"He (Custer) had no right to be there because that country was ours. They (the government) had said that the land there would be ours as long as the grass should grow and the water flow. Later I found that Long Hair had found there much of the yellow metal that makes the Wasichus (whites) crazy. Long Hair had told them (the whites) about it with a voice that went everywhere. Later he got rubbed out for doing that." 

Black Elk, Holy Man of the Oglala Sioux.  

By 1875, a new gold rush had started right into the heart of the sacred Black Hills. Red Cloud appealed to the government but neither the government nor the army was capable of keeping out those seeking their fortune. In the summer of 1875, the government attempted to buy the Black Hills off of the Sioux. Red Cloud wanted $600,000,000 for the area while Sitting Bull and Crazy Horse would not even be part of the discussions.

"One does not sell the earth upon which the people walk" 

Crazy Horse  

Red Cloud's figure was an impossible one which the government could only refuse. In Washington, there was anger at the attitude of the Sioux and the government swiftly moved to a position whereby their desires could only be enforced by the military. A government Indian Inspector, E C Watkins, wrote:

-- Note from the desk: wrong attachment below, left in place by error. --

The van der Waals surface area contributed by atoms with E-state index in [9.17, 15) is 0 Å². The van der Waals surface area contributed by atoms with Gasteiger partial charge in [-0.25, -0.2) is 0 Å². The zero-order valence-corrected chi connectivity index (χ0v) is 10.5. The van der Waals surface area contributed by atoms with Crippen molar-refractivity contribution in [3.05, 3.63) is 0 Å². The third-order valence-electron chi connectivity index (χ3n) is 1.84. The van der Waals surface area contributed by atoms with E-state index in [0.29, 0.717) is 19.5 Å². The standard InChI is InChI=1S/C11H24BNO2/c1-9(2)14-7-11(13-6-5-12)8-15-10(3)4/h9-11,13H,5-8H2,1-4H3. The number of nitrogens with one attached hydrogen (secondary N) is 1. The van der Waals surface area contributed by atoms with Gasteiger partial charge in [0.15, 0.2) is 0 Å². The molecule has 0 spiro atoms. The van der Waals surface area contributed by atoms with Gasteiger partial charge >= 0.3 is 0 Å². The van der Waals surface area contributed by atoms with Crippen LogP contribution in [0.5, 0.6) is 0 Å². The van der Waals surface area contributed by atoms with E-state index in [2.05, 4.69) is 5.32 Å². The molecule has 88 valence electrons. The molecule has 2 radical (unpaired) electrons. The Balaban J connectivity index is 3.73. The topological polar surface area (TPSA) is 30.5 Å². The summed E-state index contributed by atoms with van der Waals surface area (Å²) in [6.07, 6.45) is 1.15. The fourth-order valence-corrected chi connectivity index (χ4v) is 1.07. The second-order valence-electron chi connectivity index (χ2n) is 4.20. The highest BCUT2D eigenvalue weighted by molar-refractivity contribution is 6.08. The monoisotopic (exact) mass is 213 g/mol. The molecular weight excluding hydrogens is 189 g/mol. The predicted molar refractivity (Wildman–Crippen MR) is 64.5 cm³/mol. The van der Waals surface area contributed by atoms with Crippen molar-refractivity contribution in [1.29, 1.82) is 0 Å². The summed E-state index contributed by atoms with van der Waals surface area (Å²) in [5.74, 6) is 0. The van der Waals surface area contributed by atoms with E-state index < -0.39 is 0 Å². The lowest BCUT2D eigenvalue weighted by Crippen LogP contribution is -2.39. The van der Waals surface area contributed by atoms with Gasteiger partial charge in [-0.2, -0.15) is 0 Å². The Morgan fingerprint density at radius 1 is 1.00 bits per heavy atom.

"The true policy...is to send troops against them in the winter, the sooner the better, and to whip them into subjection. They richly merit punishment for their incessant warfare and their numerous murders of white settlers and their families or whitemen wherever found unarmed."

The government started by trying to persuade the "wild bands" of Sitting Bull and Crazy Horse to go into the Great Reservation with Red Cloud. They refused and were declared "hostile" by the government. The army, under the command of General Sheridan, was given the task of dealing with them.